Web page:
Probably ever since comps.xml was invented, and putting aside its undeniable usefulness for the installer users who could pick and choose groups of packages with a few clicks, the exact semantics of operations like
yum group install "some group" and
yum group remove "some group", or even
yum group upgrade "some group" has been either not useful (the pre-groups-as-objects era) or not clear (the post-groups-as-objects era). Our hope is that the upcoming implementation of groups-as-objects in DNF 0.5.0, with the accompanying documentation in DNF manual as well as this blog post will bring an end to that. I am not going to go into details of different package membership types or categories and environments. These concepts are flawed and their chances of surviving into next few years worth of Fedora releases are mediocre or less.
First are foremost: group operations exist to simplify admin’s life by letting him operate arbitrarily large sets of packages with simple commands. While they do not interfere with other DNF commands, to take maximum value out of them, one should install the system using Anaconda with DNF backend and then manage software using the group command as much as possible. The groups-as-objects DNF remembers what groups were installed and what packages were installed as their parts, so installing some packages manually with the install command hinders DNF’s ability to deduce what is really meant to be installed as a part of a group.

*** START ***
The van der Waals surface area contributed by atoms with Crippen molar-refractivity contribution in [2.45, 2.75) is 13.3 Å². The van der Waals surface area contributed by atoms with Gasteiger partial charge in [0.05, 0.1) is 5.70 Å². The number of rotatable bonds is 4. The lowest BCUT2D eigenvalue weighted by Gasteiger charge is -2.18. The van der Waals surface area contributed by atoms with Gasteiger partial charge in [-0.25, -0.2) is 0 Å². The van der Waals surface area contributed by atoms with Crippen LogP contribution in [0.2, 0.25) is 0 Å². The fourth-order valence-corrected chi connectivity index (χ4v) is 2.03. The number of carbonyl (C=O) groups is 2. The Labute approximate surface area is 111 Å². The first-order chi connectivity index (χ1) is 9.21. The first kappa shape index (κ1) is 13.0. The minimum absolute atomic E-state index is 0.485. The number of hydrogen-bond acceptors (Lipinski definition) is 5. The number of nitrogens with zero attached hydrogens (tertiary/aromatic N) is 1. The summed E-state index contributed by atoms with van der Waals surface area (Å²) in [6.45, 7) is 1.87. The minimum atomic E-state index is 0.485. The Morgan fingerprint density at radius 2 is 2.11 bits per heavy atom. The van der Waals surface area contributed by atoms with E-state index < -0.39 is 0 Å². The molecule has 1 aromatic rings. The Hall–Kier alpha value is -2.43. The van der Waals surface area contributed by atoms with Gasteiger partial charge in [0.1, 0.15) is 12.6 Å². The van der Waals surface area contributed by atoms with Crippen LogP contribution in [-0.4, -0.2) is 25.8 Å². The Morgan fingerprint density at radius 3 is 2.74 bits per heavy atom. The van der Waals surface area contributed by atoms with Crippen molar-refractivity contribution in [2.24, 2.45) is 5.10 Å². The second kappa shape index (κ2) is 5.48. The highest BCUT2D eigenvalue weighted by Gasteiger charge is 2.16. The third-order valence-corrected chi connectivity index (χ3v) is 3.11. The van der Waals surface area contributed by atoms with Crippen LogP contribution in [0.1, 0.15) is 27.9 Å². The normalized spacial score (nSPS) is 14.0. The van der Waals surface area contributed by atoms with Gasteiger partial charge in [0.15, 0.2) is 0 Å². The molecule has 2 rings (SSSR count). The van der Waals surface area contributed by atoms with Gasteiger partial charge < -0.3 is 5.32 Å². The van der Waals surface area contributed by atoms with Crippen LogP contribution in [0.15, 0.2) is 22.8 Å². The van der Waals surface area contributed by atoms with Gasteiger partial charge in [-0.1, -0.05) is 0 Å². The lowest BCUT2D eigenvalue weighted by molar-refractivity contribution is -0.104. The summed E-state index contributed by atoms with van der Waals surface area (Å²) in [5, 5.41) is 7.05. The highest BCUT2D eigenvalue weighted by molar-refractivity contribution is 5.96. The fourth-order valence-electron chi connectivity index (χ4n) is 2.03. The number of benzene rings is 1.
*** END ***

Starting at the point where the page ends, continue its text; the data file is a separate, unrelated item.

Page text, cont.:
To show some examples:
dnf group install "some group"
goes ahead and looks what packages “some group” contains. If they are A, B and C and C is already installed, DNF installs A and B and remembers that “some group” is installed now. If the next day the admin decides he no longer needs “some group”, then:
dnf group remove "some group"
removes A and B again but leaves C intact. In this case, DNF knows that C does not come from any one group but rather was installed on explicit user’s demand or perhaps is a dependency of some other package from earlier. Anyway, DNF won’t remove C in this case. (Let’s disclose it right here that if an intervening transaction added X depending on B, then B and X both get removed now. The solver should be smarter than that but a) we’re not quite there yet b) this is consistent with the rest of DNF operation where “last in wins”.). If an intervening operation added another B-containing group then
group remove "some group" wouldn’t remove B either, so to keep it installed for the other group.
But removal of groups is perhaps not so interesting. What is interesting is keeping the software installed. If, after some time, the distribution release engineering decides D is now part of “some group”, then
dnf group upgrade "some group"
adds D and upgrades the other packages of the group. Similarly, it can be decided that A is no longer in “some group”, then the upgrade would remove it. Keep calm and trust the comps.
Since DNF remembers what groups are installed and what packages were considered group members at a particular time, it actually does what one would expect when he goes ahead and manually removes B from a system where “some group” is installed and then runs upgrade on “some group”: DNF won’t install it back. And that’s one of the main goals we had when designing the new group-handling system: listen to the admins wishes and maintain them through upgrades as much as other constrains will let us.